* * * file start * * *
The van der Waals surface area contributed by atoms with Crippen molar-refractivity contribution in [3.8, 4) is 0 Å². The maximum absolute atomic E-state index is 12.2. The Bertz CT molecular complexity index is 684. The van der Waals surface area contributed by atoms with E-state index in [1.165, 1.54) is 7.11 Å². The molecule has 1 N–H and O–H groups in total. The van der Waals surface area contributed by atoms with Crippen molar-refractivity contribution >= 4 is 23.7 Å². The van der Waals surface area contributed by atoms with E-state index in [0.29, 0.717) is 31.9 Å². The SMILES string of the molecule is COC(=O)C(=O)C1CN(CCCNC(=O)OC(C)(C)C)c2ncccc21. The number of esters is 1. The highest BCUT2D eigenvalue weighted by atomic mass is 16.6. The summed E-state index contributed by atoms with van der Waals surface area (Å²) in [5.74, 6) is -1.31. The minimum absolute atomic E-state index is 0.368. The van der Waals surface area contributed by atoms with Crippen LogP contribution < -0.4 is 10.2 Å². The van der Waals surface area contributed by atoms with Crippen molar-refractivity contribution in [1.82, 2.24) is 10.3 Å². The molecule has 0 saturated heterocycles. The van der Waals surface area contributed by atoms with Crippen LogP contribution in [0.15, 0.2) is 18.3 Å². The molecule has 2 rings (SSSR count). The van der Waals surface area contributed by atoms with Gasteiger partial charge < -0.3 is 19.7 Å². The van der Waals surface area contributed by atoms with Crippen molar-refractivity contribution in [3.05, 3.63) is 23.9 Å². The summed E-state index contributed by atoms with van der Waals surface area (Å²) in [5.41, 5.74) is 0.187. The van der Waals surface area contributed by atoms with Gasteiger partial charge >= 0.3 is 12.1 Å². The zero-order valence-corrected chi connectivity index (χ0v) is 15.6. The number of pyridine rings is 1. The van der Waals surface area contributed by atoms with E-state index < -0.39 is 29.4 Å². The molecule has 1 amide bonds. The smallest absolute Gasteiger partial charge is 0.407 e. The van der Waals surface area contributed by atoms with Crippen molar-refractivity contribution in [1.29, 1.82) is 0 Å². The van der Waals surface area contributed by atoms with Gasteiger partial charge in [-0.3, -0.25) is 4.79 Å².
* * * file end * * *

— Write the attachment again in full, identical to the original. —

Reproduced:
The van der Waals surface area contributed by atoms with Crippen molar-refractivity contribution in [3.8, 4) is 0 Å². The maximum absolute atomic E-state index is 12.2. The Bertz CT molecular complexity index is 684. The van der Waals surface area contributed by atoms with E-state index in [1.165, 1.54) is 7.11 Å². The molecule has 1 N–H and O–H groups in total. The van der Waals surface area contributed by atoms with Crippen molar-refractivity contribution >= 4 is 23.7 Å². The van der Waals surface area contributed by atoms with E-state index in [0.29, 0.717) is 31.9 Å². The SMILES string of the molecule is COC(=O)C(=O)C1CN(CCCNC(=O)OC(C)(C)C)c2ncccc21. The number of esters is 1. The highest BCUT2D eigenvalue weighted by atomic mass is 16.6. The summed E-state index contributed by atoms with van der Waals surface area (Å²) in [5.74, 6) is -1.31. The minimum absolute atomic E-state index is 0.368. The van der Waals surface area contributed by atoms with Crippen LogP contribution < -0.4 is 10.2 Å². The van der Waals surface area contributed by atoms with Crippen molar-refractivity contribution in [1.82, 2.24) is 10.3 Å². The molecule has 0 saturated heterocycles. The van der Waals surface area contributed by atoms with Crippen LogP contribution in [0.15, 0.2) is 18.3 Å². The molecule has 2 rings (SSSR count). The van der Waals surface area contributed by atoms with Gasteiger partial charge < -0.3 is 19.7 Å². The van der Waals surface area contributed by atoms with Crippen molar-refractivity contribution in [3.05, 3.63) is 23.9 Å². The summed E-state index contributed by atoms with van der Waals surface area (Å²) in [5.41, 5.74) is 0.187. The van der Waals surface area contributed by atoms with Gasteiger partial charge >= 0.3 is 12.1 Å². The zero-order valence-corrected chi connectivity index (χ0v) is 15.6. The number of pyridine rings is 1. The van der Waals surface area contributed by atoms with E-state index < -0.39 is 29.4 Å². The molecule has 1 amide bonds. The smallest absolute Gasteiger partial charge is 0.407 e. The van der Waals surface area contributed by atoms with Crippen molar-refractivity contribution in [1.29, 1.82) is 0 Å². The van der Waals surface area contributed by atoms with Gasteiger partial charge in [-0.3, -0.25) is 4.79 Å².